What this means is that the ways in which health and nutrition are understood and marketed need to account for reality, as well as confront all the issues facing the majority of the population in South Africa. Shaming people into joining running clubs, drinking eight glasses of water a day or using healthier recipes when cooking, for example, is not a useful strategy capable of rescuing most people from the dire situation find themselves in. Nevermind that such advice is largely impractical when factoring in the everyday lives of ordinary South African women, who often face high stress levels owing to being burdened with the duty of care beyond just their immediate family members. This care must often be delivered on wages far below the minimum living wage, and must stretch far beyond any measure which can be considered reasonable.

Inequality — a colonial and apartheid legacy — is a monster that torments the lives of those rendered vulnerable owing to a socioeconomic make-up that prioritises the elite and powerful over the overwhelming masses who are impoverished and often navigating multiple intersections of violence and oppression. The relationship between low-income black women and their poor health outcomes is a classic example of how, in a world rife with socioeconomic inequality, our advocacy for any social justice imperative must take seriously the context in which it operates, in both its analysis and interventions.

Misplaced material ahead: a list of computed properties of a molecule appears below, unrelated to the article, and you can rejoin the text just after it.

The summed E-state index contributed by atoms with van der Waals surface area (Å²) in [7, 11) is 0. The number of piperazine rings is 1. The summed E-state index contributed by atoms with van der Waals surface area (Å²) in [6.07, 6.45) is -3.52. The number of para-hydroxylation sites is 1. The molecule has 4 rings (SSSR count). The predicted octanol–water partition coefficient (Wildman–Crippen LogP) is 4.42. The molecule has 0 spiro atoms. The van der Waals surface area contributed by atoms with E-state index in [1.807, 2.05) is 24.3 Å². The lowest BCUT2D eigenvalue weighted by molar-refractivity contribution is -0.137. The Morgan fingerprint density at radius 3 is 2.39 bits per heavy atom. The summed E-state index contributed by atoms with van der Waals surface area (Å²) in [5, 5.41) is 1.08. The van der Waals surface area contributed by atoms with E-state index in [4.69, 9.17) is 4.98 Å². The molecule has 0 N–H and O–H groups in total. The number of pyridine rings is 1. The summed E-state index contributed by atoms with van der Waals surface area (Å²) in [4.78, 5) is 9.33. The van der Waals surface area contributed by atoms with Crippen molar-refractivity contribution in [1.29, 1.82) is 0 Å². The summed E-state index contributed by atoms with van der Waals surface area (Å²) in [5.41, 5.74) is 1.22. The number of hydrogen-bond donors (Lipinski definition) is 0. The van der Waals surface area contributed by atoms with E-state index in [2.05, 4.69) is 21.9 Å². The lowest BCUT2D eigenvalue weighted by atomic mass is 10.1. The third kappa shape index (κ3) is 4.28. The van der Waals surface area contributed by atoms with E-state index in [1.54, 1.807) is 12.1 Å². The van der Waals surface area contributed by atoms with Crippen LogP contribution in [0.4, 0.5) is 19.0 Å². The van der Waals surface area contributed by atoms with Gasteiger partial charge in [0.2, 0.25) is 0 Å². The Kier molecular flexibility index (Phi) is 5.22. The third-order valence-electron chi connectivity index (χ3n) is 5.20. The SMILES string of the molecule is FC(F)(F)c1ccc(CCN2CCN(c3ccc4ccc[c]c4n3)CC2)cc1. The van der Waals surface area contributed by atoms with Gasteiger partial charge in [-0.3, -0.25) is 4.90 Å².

Ten thousand new cases of diabetes are reported each month in South Africa. To repeat this: 10 000 new cases. Noncommunicable diseases overall account for more than 50% of deaths in the country, according to Statistics South Africa (Stats SA), with diabetes and cardiovascular diseases such as heart attacks being the leading causes of death. This could be avoided if we had the necessary political will to regulate industry and foster far greater food equity. In its 2016 Mortality and causes of death in South Africa: Findings from death notification report, Stats SA highlights how food insecurity and poor access to healthcare continues to make the most vulnerable citizens fall victim to illness and even death.